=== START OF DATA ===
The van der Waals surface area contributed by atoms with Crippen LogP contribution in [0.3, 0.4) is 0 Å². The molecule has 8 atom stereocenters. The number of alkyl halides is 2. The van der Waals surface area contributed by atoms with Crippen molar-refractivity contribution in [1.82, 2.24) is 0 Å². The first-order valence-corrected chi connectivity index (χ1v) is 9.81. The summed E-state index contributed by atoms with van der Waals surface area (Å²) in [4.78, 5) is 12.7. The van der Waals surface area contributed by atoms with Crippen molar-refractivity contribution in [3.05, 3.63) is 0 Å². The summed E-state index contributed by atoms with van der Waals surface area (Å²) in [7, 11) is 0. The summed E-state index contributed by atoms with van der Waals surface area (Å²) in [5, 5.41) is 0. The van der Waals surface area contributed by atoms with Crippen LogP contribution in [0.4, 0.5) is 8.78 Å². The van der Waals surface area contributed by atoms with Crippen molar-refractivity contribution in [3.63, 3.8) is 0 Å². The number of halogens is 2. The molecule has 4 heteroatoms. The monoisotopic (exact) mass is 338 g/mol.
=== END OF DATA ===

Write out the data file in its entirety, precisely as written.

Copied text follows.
The van der Waals surface area contributed by atoms with Crippen LogP contribution in [0.3, 0.4) is 0 Å². The molecule has 8 atom stereocenters. The number of alkyl halides is 2. The van der Waals surface area contributed by atoms with Crippen molar-refractivity contribution in [1.82, 2.24) is 0 Å². The first-order valence-corrected chi connectivity index (χ1v) is 9.81. The summed E-state index contributed by atoms with van der Waals surface area (Å²) in [4.78, 5) is 12.7. The van der Waals surface area contributed by atoms with Crippen molar-refractivity contribution in [3.05, 3.63) is 0 Å². The summed E-state index contributed by atoms with van der Waals surface area (Å²) in [7, 11) is 0. The summed E-state index contributed by atoms with van der Waals surface area (Å²) in [5, 5.41) is 0. The van der Waals surface area contributed by atoms with Crippen LogP contribution in [0.4, 0.5) is 8.78 Å². The van der Waals surface area contributed by atoms with Crippen molar-refractivity contribution in [3.63, 3.8) is 0 Å². The number of halogens is 2. The molecule has 4 heteroatoms. The monoisotopic (exact) mass is 338 g/mol.